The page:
"This is as far as we dare to go," Ford said. "I will resist
every attempt by the Congress to add another dollar to this
deficit by new spending programs."
He said the only exceptions he would tolerate to new spending
programs would be spending for "our long-range national se-
curity interests . . . or urget humanitarian needs." The remark
about humanitarian needs was added to Ford's prepared text
and was seen as a possible reference to increased spending for
war-torn Cambodia and South Vietnam.
IN ADDITION to its tax cut provisions, the bill, approved by
Congress last week, repeals the controversial 22 per cent oil
depletion allowance for major oil companies.
The bill contains the following tax reductions that will affect
virtually all taxpayers:
0 A 10 per cent rebate for 1974 taxes to a maximum of $200,
although the rebate will gradually decline to $100 as incomes rise
from $20,000 to $30,000.
* A $30 tax credit for each personal tax exemption for 1975,
which will be reflected in lower withholding rates.
* A substantial increase in the standard minimum tax deduc-
tion for 1975, which also will appear in lower withholding rates.
Other provisions affecting lower-income persons include a
$50 one-time bonus payment this year for Social Security recipi-
ents, and special payments of up to $400 for working families with
It also will give buyers of new homes a tax credit equal to
5 per cent of the purchase price to a maximum credit of $2,000.
Sellers will not be able to increase sales prices over the lowest
previous offered price.
About 5 million Americans will be removed from the tax rolls
altogether because the income level below which taxes won't
have to be paid will be raised to about $5,700 for a family of four.
FORD SAID that although he is signing the tax bill, he be-
lieves it "fails to give adequate relief to the millions of middle-
income taxpayers who already contribute the biggest share of
Congressmen of both parties praised Ford for signing into law
the $24.8 billion tax cut despite his reservations.
Sen. Russell Long (D-La.) said "the President did the right
Long, who shepherded the measure through the Senate as
chairman of the Finance Committee, said "the tax cut will give
the nation's sagging economy a much-needed stimulus."
Rep. Henry Reuss (D-Wis.), chairman of the House Banking
Committee, said Ford "really didn't have much choice if he
wanted to keep the recession from becoming worse."
By JONATHAN BERNSTEIN
This Wednesday the Internal
Revenue Service (IRS) will-
confiscate the home of Dr. Paul
and Adeline Snyder of Fremont,
Mich., and sell it to the highest
The former Goldwater Repub-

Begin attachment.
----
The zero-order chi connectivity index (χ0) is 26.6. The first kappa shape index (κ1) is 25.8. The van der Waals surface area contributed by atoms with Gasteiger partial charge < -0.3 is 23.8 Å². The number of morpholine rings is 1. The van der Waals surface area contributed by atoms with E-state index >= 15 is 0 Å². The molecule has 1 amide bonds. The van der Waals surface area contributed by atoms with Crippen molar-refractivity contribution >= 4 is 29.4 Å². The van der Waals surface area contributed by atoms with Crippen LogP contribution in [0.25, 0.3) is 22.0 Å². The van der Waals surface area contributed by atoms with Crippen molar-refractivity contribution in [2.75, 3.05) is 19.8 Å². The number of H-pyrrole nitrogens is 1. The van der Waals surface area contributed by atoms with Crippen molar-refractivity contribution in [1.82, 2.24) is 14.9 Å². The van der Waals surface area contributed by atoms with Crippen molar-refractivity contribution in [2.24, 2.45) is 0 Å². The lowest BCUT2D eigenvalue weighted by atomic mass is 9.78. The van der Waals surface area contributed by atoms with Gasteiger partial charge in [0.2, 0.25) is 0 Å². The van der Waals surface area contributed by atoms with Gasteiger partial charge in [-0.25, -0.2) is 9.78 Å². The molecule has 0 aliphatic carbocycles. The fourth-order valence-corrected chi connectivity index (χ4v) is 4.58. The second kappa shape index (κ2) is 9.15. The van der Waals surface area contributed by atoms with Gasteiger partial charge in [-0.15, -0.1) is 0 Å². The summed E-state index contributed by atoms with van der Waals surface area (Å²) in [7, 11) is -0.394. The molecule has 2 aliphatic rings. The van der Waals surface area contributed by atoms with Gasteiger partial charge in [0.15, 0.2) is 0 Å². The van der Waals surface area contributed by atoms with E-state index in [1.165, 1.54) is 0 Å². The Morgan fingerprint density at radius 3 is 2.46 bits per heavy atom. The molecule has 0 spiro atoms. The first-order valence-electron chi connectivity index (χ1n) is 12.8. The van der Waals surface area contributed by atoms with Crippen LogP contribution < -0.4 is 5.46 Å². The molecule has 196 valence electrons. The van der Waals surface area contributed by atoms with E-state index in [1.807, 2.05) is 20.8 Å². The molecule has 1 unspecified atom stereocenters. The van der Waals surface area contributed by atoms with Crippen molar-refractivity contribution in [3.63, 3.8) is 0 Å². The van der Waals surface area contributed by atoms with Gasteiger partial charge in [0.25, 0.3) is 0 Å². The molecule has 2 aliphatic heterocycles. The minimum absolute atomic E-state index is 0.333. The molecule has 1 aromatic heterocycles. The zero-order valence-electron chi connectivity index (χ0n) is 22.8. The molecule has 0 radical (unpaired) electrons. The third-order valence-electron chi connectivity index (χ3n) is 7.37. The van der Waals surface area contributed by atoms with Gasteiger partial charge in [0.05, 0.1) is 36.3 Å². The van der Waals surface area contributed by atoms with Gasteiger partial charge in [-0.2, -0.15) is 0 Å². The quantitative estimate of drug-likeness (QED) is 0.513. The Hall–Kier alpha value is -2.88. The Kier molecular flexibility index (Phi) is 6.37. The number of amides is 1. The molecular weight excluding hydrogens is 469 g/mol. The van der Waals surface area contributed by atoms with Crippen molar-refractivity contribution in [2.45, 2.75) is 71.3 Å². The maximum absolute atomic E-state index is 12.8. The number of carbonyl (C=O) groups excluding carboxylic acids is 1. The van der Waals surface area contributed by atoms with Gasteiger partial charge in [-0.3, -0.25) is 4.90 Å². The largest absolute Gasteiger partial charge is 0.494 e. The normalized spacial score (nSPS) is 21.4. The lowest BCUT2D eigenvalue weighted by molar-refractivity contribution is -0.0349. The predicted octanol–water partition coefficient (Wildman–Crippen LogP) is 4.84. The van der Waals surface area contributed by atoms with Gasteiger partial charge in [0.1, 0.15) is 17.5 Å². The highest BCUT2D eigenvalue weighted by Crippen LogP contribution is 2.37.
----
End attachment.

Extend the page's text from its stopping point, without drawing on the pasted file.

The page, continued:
licans have refused to pay $3,000
on their 1971 federal income 1
tax, as a protest against the
Vietnam War effort.
"WE JUST couldn't do it any-
more," says Ms. Snyder, a 15-
year Fremont resident. "We
started this when we heard s
about Cambodia and the Kent se
State shootings." an
And the Snyders' 11-year-old -
son asks, "Because we don't
want to pay for killingwthey're O
gonna take our house away?"
The IRS will auction off the
$80,000 home and office used by
Paul, a veterinarian. In all like-
lihood, the Snyders will be able
to buy back the house following
the auction-but only after the
IRS has gotten the $3,000. Be
AFTER THE IRS has sold the expr
house, the Snyders may pur- child
chase it from the new ownerscild
for the same price., Then the mon
government returns the money mea
to the Snyders-less the back Th
The Snyders are using an old cent
Deoression protest tactic. In the Beca
early 1930's, farmers threatened coulc
with foreclosure had t h e i r that
friends enter bids of 50 cents or ficia
less and then in turn simply
tore up the mortgages. H
Both Paul and Adeline are H
confident that friends and sup- $314
porters from across the country chil
See FAMILY, Page 2 Bo
Fododosmunt evacu tion efr
e frBy AP and UPI
SAIGON - Da Nang, South Vietnam's second largest
city, and the country's last northern bastion, fell to Com-
munist-led insurgents early today.
When the city fell, approximately one-half million
refugees and an estimated 100,000 South Vietnamese
soldiers were trapped. A Saigon military official said
that the loss of Da Nang was "the single biggest defeat
for South Vietnam in the past 20 years."
MILITARY sources said insurgent tanks entered Da Nang late
yesterday, Saigon time. The city degenerated into chaos as
leaderless soldiers looted and killed for food, mobs fought for
)UTH VIETNAMES TROOPS rest near Saigon, last week, as fighting raged across the mid-